riaaufacturing of his wheels he was in'ringing
A RACINO WHRL in 1T69.
*pon Mr. Carroll a rehts. This fact was
learned in 1869. Desiring the exclusive right
to manufacture bicycles in this country. Mr.
Witty purchased the rights of Mr. C::rroll for
k5.000 and Mr. Lallemens's for 013,000, maaking
the total purchase price $18.000.
Numerous but futile uttempte had been
made to introduce the bici-cle in this countrv
early in the sixties, but it remained for Mr.
Witty to introduce the wheel successfully. His
purchasse from Messrs. Carroll and Lailecment
of their rights included a two-wheeled veloci
e.s embodying guarding arms and treadler.
mmediately upon making bis purchase he
started to manufacture the wheels. Upon put
ting the first consignment upon the market
the idea struck the popular favor and be read
ily found purchasers. At the outset of his
venture he was unable to supply the de
mend for wheels and cleared in profits
@1,000 a day. While at the height of his
success he was confronted with an additional
ebetacle. He was informed that there existed
In Newark. N. 7., a velocipede of the same
oharacter which he was turning out. This
macbins he also purchased, paying @1.030.
Altogether, his efforts to obtain the exclusive
vieeto smanufhetere the wheel oest him a
rtysum, but his earnings were enormsous,
an eemeidered that he could easil expn
eensiderable money to seesre the en~r rih
of manufaetaring, as hi. reterms predieted a
After his peeaeof the Newark wheel the
imet was dv7 that the ===hine was minus
tr al.nobe oie from the hms
te. 'fast wee ==hnwa to Mr. WSV
the time of his pereheme. "This weiw
made in INS. The emly way tom~e4
alr wasetoethe feeti a a eansetf
ties. UpO. as Incline a persa, who N
maintain his equilibrium wee eairlg
upes a level streteb there was neosbi
mm . ee o the maehtae Jna sl%
desribed.
41as AserIms elima d
uille a helin this esmatry. He is new
estve iterest in thebaismn
afewan3hs pres. The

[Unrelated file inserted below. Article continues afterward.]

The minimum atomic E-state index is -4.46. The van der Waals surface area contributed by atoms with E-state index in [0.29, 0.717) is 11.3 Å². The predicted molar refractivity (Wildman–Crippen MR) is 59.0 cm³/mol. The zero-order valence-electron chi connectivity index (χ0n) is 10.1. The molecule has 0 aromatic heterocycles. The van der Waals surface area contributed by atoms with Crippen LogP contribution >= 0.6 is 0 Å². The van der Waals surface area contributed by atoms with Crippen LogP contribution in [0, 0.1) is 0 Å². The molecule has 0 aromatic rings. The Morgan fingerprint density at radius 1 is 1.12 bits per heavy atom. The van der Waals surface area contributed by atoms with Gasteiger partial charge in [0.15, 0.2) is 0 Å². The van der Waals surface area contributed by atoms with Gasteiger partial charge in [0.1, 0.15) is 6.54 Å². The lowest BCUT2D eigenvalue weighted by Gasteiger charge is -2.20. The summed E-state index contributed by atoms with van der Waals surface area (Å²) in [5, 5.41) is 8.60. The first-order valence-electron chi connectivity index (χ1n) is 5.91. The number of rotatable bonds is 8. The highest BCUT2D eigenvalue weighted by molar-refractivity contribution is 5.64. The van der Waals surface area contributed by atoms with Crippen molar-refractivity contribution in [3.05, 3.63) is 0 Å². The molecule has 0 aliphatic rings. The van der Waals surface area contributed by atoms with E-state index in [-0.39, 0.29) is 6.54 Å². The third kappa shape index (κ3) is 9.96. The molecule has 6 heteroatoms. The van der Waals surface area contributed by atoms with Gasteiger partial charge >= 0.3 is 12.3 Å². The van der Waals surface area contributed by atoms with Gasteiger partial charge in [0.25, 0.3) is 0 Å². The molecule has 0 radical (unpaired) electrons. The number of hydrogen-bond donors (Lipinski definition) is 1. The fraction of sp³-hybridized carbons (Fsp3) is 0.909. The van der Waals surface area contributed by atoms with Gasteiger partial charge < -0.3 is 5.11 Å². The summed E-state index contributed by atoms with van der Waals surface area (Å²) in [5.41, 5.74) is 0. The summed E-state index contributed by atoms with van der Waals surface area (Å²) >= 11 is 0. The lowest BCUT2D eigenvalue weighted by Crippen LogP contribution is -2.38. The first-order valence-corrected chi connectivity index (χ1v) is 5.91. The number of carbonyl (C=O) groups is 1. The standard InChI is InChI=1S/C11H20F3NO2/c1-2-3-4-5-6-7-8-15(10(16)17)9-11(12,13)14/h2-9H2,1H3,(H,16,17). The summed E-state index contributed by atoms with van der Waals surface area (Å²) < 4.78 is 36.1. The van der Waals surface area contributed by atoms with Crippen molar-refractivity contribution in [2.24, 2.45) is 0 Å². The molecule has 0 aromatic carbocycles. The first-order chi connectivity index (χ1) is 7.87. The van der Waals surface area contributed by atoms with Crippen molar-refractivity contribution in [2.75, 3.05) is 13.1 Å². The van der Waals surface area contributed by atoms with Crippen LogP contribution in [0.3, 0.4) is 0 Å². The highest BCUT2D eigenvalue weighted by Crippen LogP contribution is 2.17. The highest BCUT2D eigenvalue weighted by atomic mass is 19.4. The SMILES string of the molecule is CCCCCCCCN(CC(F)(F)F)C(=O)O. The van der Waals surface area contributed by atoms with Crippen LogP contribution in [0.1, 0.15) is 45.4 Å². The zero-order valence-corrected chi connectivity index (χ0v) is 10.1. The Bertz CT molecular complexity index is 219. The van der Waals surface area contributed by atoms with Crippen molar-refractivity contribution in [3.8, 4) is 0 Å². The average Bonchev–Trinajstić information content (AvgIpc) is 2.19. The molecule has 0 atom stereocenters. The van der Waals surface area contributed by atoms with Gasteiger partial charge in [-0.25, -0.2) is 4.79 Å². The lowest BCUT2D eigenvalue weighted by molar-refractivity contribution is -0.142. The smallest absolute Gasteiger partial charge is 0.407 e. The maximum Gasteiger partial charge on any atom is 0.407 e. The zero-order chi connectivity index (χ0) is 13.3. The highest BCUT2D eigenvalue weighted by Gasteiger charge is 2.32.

3es mesmprie t
55an eb Ts hes
awuv his shine al he hs to do is toh
.'* This Jan wa rebted in Mr. Witei
pessoer.
Tbem I ariy mamhia. reiiaed 1r S1W am
IX 2MY wwe very eggemagsa girg
weighing 100 pounds and over. Only a fewo
them are now in existence. CoL Po of Boo
ton has in his posession the origin;X10llAmes
wheel. in size. weight an general construtiou
it in similar to the relies here describe&
The 189 wheel of Mr. Witty's is the Aro
ratchet motion velecipede ever constructed
One revolution of the treadle makes three rev*
lutions of the wheel This wheel is well con
strueted of strong wood, with steel tires. Tb.
front wheel is slightly larger than the rear me
The machine weighs about 125 pounds.
The Manhattan Bicycle Club have one of the
early racing machines in their possessi n. Thil
wheel is constructed on much Ihe same lines ai
the regular road wheels. The attempts t
lighten the weight of the machine were suocae
ful by about ten pounds. The racing whee
weighs over ninety pounds.
L. N. Bullard of Yonkers has in his poesm
sion a wheel made in 1869. It is constracte
TUE LATEST T1INo IN BICCLE5.
upon the same lines as the Manhattan Bicyci
Club's racer. The first bicycle race ever ru
in America was won on the machine in his pa
session on March 20, 1869.
Racing was very popular in the days whe
these wheels were in use, but the weight a
the machines soon discouraged the spor
Comparison of the I8S safety with the [email protected]
bicycles shows great improvement. From th
velocipedes the ordinary or high wheel canW
into use. then the tricycle, after which th<
safety and tandem safety came out. Thee
two lnter wheels have been gradually supplant
ing both the ordinary and the tricycle. so thU
today they are used but very little. The lates